In 1786, trading ships began making regular stops in Hawai‘i on their way to China and the Pacific Northwest. Pursuing the lucrative fur trade, vessels from Great Britain, Spain and America found Hawai‘i an ideal place to restock provisions and replenish depleted crews with fresh Hawaiian sailors.
On October 23, 1819, a double-masted, 85-foot-long ship set sail from Boston Harbor, headed for the Sandwich Islands (Hawai‘i). in recognition of these events two hundred years ago, we take the opportunity to reflect on this complex history.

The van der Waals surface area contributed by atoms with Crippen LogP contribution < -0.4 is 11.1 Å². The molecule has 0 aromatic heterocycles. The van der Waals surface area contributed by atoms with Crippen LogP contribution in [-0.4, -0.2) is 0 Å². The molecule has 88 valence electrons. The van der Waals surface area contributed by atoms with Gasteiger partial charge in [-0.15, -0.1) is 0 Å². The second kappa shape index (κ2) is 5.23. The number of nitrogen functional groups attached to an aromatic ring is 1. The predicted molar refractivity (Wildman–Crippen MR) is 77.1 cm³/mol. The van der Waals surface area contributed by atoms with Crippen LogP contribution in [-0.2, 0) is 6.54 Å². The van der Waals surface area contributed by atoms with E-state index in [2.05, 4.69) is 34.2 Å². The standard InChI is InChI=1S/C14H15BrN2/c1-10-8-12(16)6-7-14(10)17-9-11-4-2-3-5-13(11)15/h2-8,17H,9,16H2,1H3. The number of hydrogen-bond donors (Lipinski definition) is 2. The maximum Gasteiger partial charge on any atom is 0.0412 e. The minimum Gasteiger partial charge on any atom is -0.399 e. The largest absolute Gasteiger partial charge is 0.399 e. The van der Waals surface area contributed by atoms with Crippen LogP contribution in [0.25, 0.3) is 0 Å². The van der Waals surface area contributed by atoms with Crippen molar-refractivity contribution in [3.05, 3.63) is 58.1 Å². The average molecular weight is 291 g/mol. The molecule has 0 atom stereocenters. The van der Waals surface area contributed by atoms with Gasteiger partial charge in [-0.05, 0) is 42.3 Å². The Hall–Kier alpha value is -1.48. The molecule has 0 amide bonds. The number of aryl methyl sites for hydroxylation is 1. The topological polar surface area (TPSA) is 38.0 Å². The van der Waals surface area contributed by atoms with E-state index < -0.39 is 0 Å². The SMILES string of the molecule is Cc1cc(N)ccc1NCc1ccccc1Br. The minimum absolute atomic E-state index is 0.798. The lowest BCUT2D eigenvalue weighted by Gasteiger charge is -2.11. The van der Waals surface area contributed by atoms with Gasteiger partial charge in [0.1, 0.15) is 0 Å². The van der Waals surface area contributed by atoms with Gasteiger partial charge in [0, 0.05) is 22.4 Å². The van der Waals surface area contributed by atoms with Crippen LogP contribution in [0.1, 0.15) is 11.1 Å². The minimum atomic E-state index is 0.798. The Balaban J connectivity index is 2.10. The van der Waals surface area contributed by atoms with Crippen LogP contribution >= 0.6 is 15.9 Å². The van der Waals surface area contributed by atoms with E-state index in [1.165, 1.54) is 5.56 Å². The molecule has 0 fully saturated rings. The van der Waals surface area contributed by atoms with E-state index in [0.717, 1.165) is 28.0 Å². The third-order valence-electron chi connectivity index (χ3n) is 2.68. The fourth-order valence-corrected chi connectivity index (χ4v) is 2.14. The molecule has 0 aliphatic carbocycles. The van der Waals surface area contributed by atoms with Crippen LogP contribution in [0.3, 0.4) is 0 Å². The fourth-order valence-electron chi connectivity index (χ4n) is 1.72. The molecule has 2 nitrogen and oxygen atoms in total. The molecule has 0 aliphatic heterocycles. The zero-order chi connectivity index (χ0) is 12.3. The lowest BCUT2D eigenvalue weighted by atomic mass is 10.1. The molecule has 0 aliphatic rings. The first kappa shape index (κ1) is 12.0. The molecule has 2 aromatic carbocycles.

Captain James Cook was a British naval officer and explorer who commanded three voyages to the Pacific. Privately, he carried orders from the Admiralty to claim any “undiscovered” Pacific islands for Britain, with an eye to assessing the islands’ natural resources.